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How to Become a Joiner | Career Advice

  • Publish Date: Posted over 2 years ago
  • Author: Jessica Tabinor
​There is a wide range of fantastic joinery job opportunities in the UK construction industry for joiners, from homebuilding to major projects in the commercial sector.
Keep reading to find out more about the skills and experience you’ll need and discover whether a joinery career in the right fit for you.

£8-13 per hour

Hinkley Point C / HS2

NVQ, City & Guilds

What do joinery jobs involve?

Joiners construct the wooden components of a building, creating things by joining pieces of wood. You could be working on anything from interior and exterior doors and windows to stairs, tables and pieces of furniture. You could also be involved in repairs and maintenance work on flooring, roofing, skirting and ceilings.

What is a joiner’s salary?

Starting salaries for joiners will usually range from around £17,000 up to £24,000. As you progress through your career, gaining more experience, your salary will increase to reflect this. More experienced joiners can expect to earn from £25,000 to £35,000. If you plan to be self-employed, you can set your own rates, meaning your annual salary could vary.

These figures are intended as a guideline only. 

What skills do I need?

You’ll need an excellent eye for detail and the ability to follow complex technical drawings and plans as you’ll often be involved in intricate, ornamental work. You’ll also need a solid grasp of maths and arithmetic in order to work out measurements and angles and minimise any wasted materials.

You’ll need a degree of physical strength and fitness, as joinery jobs involve a good amount of heavy lifting and carrying. It’s also important to be confident in using a range of hand and machine construction tools, ranging from hammers to bench saws.

What qualifications do I need?

There are a number of different entry routes to a career as a joiner. Many people opt to complete a college course in joinery to gain some essential knowledge and skills before they look for a role. Suitable courses include: NVQ (level 1 or 2) or City & Guilds 6217-02.

Some employers will offer introductory roles as a labourer or joiner’s ‘mate’, giving you on the job training. Alternatively, an apprenticeship gives you the opportunity to gain important skills and experience, while getting paid at the same time. You may require some existing qualifications in order to start an apprenticeship – usually five GCSEs, or a basic vocational diploma like a BTEC.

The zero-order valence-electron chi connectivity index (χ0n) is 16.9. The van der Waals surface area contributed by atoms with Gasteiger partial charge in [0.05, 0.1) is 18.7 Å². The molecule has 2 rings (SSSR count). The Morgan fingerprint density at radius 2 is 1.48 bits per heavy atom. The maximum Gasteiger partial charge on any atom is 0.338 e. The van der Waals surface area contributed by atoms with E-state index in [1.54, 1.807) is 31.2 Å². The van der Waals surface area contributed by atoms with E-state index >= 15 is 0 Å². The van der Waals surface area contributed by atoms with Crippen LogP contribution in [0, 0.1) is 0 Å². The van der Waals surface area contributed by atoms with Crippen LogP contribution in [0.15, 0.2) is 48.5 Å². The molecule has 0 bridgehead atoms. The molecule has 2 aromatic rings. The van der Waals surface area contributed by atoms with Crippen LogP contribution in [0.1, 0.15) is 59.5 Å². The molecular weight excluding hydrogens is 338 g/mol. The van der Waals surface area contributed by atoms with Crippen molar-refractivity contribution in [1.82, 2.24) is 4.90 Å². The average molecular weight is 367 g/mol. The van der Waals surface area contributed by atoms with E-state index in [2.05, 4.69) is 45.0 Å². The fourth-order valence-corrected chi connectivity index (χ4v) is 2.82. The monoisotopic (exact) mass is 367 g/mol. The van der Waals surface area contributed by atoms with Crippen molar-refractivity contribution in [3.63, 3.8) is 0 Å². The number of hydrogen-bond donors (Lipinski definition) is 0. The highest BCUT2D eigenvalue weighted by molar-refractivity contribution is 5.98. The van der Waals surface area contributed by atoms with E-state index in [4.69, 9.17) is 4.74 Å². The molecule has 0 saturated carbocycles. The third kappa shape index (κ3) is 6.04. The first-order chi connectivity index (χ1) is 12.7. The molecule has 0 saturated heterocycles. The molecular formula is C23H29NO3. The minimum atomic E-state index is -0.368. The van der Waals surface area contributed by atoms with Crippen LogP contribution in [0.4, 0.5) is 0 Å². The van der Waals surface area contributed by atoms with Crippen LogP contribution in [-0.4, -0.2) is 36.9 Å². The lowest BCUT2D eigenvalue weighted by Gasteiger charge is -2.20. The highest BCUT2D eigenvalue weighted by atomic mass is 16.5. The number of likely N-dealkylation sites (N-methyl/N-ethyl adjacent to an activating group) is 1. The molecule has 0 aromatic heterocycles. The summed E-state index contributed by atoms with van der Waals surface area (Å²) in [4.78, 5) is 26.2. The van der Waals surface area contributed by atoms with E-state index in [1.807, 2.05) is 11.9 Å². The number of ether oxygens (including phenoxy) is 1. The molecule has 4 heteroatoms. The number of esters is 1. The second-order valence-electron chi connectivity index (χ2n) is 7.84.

If you want to work on a construction site, you’ll need to apply for a Construction Skills Certification Scheme (CSCS) competency card.

What are the hours and conditions?

Your standard working week would usually be between 39 and 45 hours, Monday to Friday. However, sometimes you’ll be expected to put in overtime on evenings or weekends to ensure deadlines are met. This will be as and when projects require it. This overtime and extra shift pay could help boost your income.

A lot of your time will be spent in a workshop, with some visits to the job site. This means there may be an element of travel involved and you may have to spend time away from home.

Working in a workshop means you’ll encounter lots of dust and noise and will engage in physically strenuous and often hazardous activities like climbing ladders, heavy-lifting and operating machinery like saws and drills. Protective clothing, like helmets, ear-defenders, googles and boots are essential.

Career progression

If you’re willing to put in the time and effort, there are various opportunities for progression in your career, including:

Freelance: If you can develop a network of connections with sub-contractors and build a reputation for yourself as doing high-quality work, you could become a freelancer. This gives you the chance to negotiate your own rates and offers greater flexibility.

Company Director: If you succeed as a freelancer and acquire your own workshop, you could start your own business, employing other joiners.

Specialist: With enough time and experience, you could become a specialist in a certain field, such as creating bespoke fitted furniture. Again, building connections in the industry and making a name for yourself will help with this.

Areas of specialism 

There are a number of areas skilled joiners can specialise in as they progress in their careers. Many will opt to specialise in bespoke furniture, both for individuals and for the private and luxury sector.

Another route to take is stairs, as an increasing number of people decide they want a bespoke staircase in their home.

Alternatively, there are opportunities in the film production and theatre industries, where you can help with building stages and sets.